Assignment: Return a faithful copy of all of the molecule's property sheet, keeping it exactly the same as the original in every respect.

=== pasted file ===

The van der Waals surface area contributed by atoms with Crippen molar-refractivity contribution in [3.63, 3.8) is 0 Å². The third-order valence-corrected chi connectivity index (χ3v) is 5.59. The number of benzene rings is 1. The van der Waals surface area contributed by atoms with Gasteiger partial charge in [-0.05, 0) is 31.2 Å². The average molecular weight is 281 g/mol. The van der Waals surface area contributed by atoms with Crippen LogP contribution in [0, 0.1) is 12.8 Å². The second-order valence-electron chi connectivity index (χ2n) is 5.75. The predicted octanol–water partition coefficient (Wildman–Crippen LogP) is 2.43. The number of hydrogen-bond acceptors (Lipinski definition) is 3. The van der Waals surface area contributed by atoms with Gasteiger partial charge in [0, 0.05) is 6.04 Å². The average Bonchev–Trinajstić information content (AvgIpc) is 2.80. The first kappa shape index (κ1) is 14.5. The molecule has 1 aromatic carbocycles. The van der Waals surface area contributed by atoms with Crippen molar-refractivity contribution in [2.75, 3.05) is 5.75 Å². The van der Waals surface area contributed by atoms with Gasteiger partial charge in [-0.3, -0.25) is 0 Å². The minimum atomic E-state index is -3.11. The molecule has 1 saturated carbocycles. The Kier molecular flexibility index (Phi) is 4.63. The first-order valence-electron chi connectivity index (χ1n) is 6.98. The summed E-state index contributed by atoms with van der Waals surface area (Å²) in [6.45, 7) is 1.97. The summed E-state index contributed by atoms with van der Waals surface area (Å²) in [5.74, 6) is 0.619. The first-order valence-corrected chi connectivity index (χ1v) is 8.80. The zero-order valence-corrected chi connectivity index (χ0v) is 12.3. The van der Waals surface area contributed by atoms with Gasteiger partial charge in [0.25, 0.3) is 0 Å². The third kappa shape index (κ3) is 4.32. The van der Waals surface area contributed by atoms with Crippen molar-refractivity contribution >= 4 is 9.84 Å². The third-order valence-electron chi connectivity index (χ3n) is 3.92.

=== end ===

The van der Waals surface area contributed by atoms with Crippen molar-refractivity contribution in [3.63, 3.8) is 0 Å². The third-order valence-corrected chi connectivity index (χ3v) is 5.59. The number of benzene rings is 1. The van der Waals surface area contributed by atoms with Gasteiger partial charge in [-0.05, 0) is 31.2 Å². The average molecular weight is 281 g/mol. The van der Waals surface area contributed by atoms with Crippen LogP contribution in [0, 0.1) is 12.8 Å². The second-order valence-electron chi connectivity index (χ2n) is 5.75. The predicted octanol–water partition coefficient (Wildman–Crippen LogP) is 2.43. The number of hydrogen-bond acceptors (Lipinski definition) is 3. The van der Waals surface area contributed by atoms with Gasteiger partial charge in [0, 0.05) is 6.04 Å². The average Bonchev–Trinajstić information content (AvgIpc) is 2.80. The first kappa shape index (κ1) is 14.5. The molecule has 1 aromatic carbocycles. The van der Waals surface area contributed by atoms with Crippen molar-refractivity contribution in [2.75, 3.05) is 5.75 Å². The van der Waals surface area contributed by atoms with Gasteiger partial charge in [-0.3, -0.25) is 0 Å². The minimum atomic E-state index is -3.11. The molecule has 1 saturated carbocycles. The Kier molecular flexibility index (Phi) is 4.63. The first-order valence-electron chi connectivity index (χ1n) is 6.98. The summed E-state index contributed by atoms with van der Waals surface area (Å²) in [6.45, 7) is 1.97. The summed E-state index contributed by atoms with van der Waals surface area (Å²) in [5.74, 6) is 0.619. The first-order valence-corrected chi connectivity index (χ1v) is 8.80. The zero-order valence-corrected chi connectivity index (χ0v) is 12.3. The van der Waals surface area contributed by atoms with Gasteiger partial charge in [0.25, 0.3) is 0 Å². The third kappa shape index (κ3) is 4.32. The van der Waals surface area contributed by atoms with Crippen molar-refractivity contribution >= 4 is 9.84 Å². The third-order valence-electron chi connectivity index (χ3n) is 3.92.